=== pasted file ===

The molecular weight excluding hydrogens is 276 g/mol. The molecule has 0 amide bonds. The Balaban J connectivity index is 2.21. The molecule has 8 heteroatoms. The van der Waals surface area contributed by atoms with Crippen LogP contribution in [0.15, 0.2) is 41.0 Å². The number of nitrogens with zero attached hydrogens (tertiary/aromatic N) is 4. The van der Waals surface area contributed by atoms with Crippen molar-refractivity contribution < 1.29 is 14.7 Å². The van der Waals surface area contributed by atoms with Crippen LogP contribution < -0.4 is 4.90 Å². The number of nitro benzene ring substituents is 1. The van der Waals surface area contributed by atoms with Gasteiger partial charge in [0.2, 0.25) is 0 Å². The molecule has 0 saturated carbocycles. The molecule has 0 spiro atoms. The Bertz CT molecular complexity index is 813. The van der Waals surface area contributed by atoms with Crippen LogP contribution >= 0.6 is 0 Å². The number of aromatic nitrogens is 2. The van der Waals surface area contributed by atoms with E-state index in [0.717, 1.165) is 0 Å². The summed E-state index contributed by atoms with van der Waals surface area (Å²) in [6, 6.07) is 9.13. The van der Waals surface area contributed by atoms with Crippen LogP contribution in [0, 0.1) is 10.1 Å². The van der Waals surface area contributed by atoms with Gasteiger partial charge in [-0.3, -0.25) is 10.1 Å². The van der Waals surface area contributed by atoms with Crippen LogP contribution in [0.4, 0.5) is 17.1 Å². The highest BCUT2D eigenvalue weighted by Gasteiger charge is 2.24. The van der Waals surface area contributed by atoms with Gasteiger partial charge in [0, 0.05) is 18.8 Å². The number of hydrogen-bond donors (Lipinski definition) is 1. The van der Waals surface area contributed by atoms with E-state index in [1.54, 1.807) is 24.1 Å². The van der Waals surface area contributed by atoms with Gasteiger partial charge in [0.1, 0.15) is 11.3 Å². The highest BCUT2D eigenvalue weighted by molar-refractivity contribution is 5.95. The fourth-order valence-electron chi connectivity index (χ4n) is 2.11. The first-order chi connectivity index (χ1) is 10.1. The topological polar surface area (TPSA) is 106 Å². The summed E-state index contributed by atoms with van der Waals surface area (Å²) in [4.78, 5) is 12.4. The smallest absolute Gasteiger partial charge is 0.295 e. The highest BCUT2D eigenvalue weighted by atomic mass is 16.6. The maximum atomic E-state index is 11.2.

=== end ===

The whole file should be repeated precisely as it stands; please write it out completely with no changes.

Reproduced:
The molecular weight excluding hydrogens is 276 g/mol. The molecule has 0 amide bonds. The Balaban J connectivity index is 2.21. The molecule has 8 heteroatoms. The van der Waals surface area contributed by atoms with Crippen LogP contribution in [0.15, 0.2) is 41.0 Å². The number of nitrogens with zero attached hydrogens (tertiary/aromatic N) is 4. The van der Waals surface area contributed by atoms with Crippen molar-refractivity contribution < 1.29 is 14.7 Å². The van der Waals surface area contributed by atoms with Crippen LogP contribution < -0.4 is 4.90 Å². The number of nitro benzene ring substituents is 1. The van der Waals surface area contributed by atoms with Gasteiger partial charge in [0.2, 0.25) is 0 Å². The molecule has 0 saturated carbocycles. The molecule has 0 spiro atoms. The Bertz CT molecular complexity index is 813. The van der Waals surface area contributed by atoms with Crippen LogP contribution >= 0.6 is 0 Å². The number of aromatic nitrogens is 2. The van der Waals surface area contributed by atoms with E-state index in [0.717, 1.165) is 0 Å². The summed E-state index contributed by atoms with van der Waals surface area (Å²) in [6, 6.07) is 9.13. The van der Waals surface area contributed by atoms with Crippen LogP contribution in [0, 0.1) is 10.1 Å². The van der Waals surface area contributed by atoms with Gasteiger partial charge in [-0.3, -0.25) is 10.1 Å². The van der Waals surface area contributed by atoms with Crippen LogP contribution in [0.4, 0.5) is 17.1 Å². The highest BCUT2D eigenvalue weighted by Gasteiger charge is 2.24. The van der Waals surface area contributed by atoms with Gasteiger partial charge in [0, 0.05) is 18.8 Å². The number of hydrogen-bond donors (Lipinski definition) is 1. The van der Waals surface area contributed by atoms with E-state index in [1.54, 1.807) is 24.1 Å². The van der Waals surface area contributed by atoms with Gasteiger partial charge in [0.1, 0.15) is 11.3 Å². The highest BCUT2D eigenvalue weighted by molar-refractivity contribution is 5.95. The fourth-order valence-electron chi connectivity index (χ4n) is 2.11. The first-order chi connectivity index (χ1) is 10.1. The topological polar surface area (TPSA) is 106 Å². The summed E-state index contributed by atoms with van der Waals surface area (Å²) in [4.78, 5) is 12.4. The smallest absolute Gasteiger partial charge is 0.295 e. The highest BCUT2D eigenvalue weighted by atomic mass is 16.6. The maximum atomic E-state index is 11.2.